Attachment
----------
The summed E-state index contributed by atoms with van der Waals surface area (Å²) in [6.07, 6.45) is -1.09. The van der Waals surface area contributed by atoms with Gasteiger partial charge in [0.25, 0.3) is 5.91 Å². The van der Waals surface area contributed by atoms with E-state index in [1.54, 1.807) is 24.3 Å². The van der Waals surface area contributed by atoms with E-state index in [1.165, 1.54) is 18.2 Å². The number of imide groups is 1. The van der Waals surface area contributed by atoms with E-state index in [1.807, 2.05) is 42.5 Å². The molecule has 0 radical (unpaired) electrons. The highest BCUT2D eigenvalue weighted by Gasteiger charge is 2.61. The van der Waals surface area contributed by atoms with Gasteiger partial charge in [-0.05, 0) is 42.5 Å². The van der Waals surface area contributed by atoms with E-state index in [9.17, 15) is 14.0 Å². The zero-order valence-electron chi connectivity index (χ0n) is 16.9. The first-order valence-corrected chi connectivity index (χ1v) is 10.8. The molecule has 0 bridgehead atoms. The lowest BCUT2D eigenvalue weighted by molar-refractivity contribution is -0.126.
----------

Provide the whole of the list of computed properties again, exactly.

The summed E-state index contributed by atoms with van der Waals surface area (Å²) in [6.07, 6.45) is -1.09. The van der Waals surface area contributed by atoms with Gasteiger partial charge in [0.25, 0.3) is 5.91 Å². The van der Waals surface area contributed by atoms with E-state index in [1.54, 1.807) is 24.3 Å². The van der Waals surface area contributed by atoms with E-state index in [1.165, 1.54) is 18.2 Å². The number of imide groups is 1. The van der Waals surface area contributed by atoms with E-state index in [1.807, 2.05) is 42.5 Å². The molecule has 0 radical (unpaired) electrons. The highest BCUT2D eigenvalue weighted by Gasteiger charge is 2.61. The van der Waals surface area contributed by atoms with Gasteiger partial charge in [-0.05, 0) is 42.5 Å². The van der Waals surface area contributed by atoms with E-state index in [9.17, 15) is 14.0 Å². The zero-order valence-electron chi connectivity index (χ0n) is 16.9. The first-order valence-corrected chi connectivity index (χ1v) is 10.8. The molecule has 0 bridgehead atoms. The lowest BCUT2D eigenvalue weighted by molar-refractivity contribution is -0.126.